Greasemonkey: 2002 Ford Explorer – Electrical Issues

I don’t really know if this is worth posting about. The solution seems rather obvious, but just in case someone find this useful, I’ll post it anyhow.

This weekend, while in the midst of a 6-hour drive to the in-laws, the truck’s ABS light started flashing. "Odd" I thought "I guess we’ll have to get that fixed when we get back". Minutes later, the red battery indicator started flickering, and then went on solid. Oh crap. The voltage indicator was practically pinned on "L". Minutes after that, the dash went completely dark. No speed, no RPM, no lights, no nothing. But the truck was still running. Thank God we managed to make it a few more minutes to a parts store at the next exit.

After some conversation with the parts store employees and a physical inspection of the battery, it became pretty clear that the battery needed to be replaced. It was, according to the clerk, the original battery for that model. So the battery is/was about 6 years old. Some bulging had started to occur, possibly due to freezing. However, after some testing with the new battery in the truck, he was uncertain if the problem had been resolved, or if the alternator needed replacing. His suggestion was to drive around for an hour and see if the meter continues to drop. As I had quite a few hours ahead of me, and the next parts store was about an hour away, I figured we should just continue on our way.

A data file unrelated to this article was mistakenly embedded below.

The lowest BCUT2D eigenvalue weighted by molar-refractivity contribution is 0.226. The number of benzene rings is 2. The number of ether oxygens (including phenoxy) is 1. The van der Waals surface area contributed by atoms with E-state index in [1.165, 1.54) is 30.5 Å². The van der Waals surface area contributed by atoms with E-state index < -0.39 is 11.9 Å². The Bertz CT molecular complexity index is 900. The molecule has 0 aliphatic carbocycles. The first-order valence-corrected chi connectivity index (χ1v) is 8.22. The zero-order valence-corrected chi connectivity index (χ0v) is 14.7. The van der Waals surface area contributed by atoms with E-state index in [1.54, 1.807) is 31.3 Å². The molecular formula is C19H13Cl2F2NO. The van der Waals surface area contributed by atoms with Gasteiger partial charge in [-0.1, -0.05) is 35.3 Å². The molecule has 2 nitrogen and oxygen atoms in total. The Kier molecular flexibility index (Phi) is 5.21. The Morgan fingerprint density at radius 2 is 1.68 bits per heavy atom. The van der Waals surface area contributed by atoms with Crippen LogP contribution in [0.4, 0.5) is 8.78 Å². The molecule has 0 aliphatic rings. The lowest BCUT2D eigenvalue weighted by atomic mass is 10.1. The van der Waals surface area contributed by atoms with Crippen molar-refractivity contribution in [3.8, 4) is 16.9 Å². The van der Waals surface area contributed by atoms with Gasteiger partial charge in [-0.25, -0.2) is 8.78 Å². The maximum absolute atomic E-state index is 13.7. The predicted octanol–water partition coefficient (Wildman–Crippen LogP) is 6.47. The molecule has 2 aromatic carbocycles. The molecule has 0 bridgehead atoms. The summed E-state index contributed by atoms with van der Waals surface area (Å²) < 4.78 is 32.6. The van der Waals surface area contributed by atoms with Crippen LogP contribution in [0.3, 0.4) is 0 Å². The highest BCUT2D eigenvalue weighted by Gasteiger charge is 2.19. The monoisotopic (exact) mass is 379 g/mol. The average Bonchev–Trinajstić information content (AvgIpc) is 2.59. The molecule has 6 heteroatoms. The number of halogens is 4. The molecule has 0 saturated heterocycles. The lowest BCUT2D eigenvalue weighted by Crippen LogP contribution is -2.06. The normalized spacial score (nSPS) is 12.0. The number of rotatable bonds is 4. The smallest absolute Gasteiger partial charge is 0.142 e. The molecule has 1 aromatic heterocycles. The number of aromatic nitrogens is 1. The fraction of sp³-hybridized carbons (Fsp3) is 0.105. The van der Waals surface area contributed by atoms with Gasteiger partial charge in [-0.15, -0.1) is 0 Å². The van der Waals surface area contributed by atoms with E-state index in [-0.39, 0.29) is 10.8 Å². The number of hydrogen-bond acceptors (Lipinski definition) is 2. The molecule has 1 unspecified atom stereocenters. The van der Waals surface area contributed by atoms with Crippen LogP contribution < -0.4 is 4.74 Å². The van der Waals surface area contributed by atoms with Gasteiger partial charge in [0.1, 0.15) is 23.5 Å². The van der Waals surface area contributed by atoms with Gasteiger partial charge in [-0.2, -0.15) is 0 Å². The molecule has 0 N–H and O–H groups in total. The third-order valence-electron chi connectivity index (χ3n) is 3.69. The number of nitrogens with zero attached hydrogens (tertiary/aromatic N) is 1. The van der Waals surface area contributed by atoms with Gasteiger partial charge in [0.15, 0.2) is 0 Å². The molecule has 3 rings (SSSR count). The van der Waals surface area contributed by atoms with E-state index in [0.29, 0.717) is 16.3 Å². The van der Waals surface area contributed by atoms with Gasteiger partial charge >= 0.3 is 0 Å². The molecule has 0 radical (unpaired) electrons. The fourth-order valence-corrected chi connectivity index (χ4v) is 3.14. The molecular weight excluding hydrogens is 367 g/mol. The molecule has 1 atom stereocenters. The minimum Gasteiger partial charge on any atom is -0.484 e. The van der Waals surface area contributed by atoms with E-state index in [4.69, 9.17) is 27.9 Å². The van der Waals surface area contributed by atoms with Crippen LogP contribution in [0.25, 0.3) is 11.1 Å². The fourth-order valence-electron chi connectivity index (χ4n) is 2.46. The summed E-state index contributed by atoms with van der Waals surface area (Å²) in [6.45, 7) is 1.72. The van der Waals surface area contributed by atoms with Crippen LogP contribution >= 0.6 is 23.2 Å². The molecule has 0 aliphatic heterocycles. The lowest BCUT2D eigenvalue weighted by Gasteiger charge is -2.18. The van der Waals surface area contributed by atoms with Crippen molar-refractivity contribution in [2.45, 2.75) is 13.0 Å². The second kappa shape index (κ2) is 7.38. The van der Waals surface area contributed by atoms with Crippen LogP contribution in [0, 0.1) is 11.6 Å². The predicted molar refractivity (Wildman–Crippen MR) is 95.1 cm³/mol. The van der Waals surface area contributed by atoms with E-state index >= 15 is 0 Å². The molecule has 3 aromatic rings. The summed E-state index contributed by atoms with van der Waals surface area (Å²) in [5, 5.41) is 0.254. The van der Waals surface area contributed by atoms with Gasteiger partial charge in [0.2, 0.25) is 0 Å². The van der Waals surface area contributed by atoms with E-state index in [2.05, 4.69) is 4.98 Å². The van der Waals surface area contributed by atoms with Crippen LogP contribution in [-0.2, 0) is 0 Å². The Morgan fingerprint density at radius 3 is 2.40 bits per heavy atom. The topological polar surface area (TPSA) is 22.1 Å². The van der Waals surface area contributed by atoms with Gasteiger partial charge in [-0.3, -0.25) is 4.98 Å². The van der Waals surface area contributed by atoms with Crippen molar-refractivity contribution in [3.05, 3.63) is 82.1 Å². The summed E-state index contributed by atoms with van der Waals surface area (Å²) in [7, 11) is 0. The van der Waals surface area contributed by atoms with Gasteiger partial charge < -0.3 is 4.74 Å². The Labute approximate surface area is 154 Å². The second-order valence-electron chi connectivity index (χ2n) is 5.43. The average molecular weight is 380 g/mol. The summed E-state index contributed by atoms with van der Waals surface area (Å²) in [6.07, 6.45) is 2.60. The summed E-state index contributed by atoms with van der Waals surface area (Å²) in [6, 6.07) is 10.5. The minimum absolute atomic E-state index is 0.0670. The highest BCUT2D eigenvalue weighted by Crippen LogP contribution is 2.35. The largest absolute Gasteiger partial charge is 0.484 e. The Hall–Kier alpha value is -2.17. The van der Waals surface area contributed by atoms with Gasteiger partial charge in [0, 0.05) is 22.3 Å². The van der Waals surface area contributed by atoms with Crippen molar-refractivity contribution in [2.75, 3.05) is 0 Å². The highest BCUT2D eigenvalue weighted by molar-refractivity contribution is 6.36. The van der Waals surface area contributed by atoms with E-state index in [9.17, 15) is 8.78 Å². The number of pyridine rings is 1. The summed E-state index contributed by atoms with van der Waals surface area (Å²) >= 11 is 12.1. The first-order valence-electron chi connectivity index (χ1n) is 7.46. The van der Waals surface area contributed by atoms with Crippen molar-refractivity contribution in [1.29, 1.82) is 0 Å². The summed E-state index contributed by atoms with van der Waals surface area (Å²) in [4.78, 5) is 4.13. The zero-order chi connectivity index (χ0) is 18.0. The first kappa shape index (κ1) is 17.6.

Sure enough, about an hour out, it became evident that the battery was losing juice. After running around to a few parts stores, and yet again barely making to the final store (dash went black), I had a replacement alternator. Beleive it or not, an alternator is easy enough to replace. Assuming it’s not crammed underneath the engine somewhere, or in an impossibly tight space, it’s something that can be replaced in under a half hour with the right tools. You may need a metric wrench for some of the bolts involved. In my case, I needed a 13mm metric wrench for the mounting bolts. The socket for the positive connection nut was easy to find in the standard imperial sizes. Finally, and most importantly, you’ll need a serpentine belt wrench. This tool has a square socket post on the end of a 2-3′ flat-bar. This inserts into a spring-loaded tensioning arm with a pully on it, usually near the alternator. This arm keeps the belt tight, and the spring is quite strong. It’s nearly impossible to move it without the serpentine wrench.

Anyhow, as I said, the repair is pretty straightforward. Once I had the proper tools, I was able to replace it in the parking lot of the parts store in about 30 minutes, and back on our way.